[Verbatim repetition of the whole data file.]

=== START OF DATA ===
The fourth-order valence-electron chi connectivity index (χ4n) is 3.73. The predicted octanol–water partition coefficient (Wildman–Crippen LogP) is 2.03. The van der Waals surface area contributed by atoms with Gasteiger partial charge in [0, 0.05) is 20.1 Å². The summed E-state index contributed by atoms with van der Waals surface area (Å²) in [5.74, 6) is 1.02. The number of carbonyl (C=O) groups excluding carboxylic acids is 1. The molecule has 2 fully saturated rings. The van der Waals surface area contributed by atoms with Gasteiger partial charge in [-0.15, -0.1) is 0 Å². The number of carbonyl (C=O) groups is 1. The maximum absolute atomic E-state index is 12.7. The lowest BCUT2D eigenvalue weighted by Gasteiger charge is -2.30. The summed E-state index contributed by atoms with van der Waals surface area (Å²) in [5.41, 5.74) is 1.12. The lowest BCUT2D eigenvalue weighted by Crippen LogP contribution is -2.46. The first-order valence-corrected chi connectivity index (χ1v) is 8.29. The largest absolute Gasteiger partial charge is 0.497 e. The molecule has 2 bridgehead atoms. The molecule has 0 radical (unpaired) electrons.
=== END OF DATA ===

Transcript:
The fourth-order valence-electron chi connectivity index (χ4n) is 3.73. The predicted octanol–water partition coefficient (Wildman–Crippen LogP) is 2.03. The van der Waals surface area contributed by atoms with Gasteiger partial charge in [0, 0.05) is 20.1 Å². The summed E-state index contributed by atoms with van der Waals surface area (Å²) in [5.74, 6) is 1.02. The number of carbonyl (C=O) groups excluding carboxylic acids is 1. The molecule has 2 fully saturated rings. The van der Waals surface area contributed by atoms with Gasteiger partial charge in [-0.15, -0.1) is 0 Å². The number of carbonyl (C=O) groups is 1. The maximum absolute atomic E-state index is 12.7. The lowest BCUT2D eigenvalue weighted by Gasteiger charge is -2.30. The summed E-state index contributed by atoms with van der Waals surface area (Å²) in [5.41, 5.74) is 1.12. The lowest BCUT2D eigenvalue weighted by Crippen LogP contribution is -2.46. The first-order valence-corrected chi connectivity index (χ1v) is 8.29. The largest absolute Gasteiger partial charge is 0.497 e. The molecule has 2 bridgehead atoms. The molecule has 0 radical (unpaired) electrons.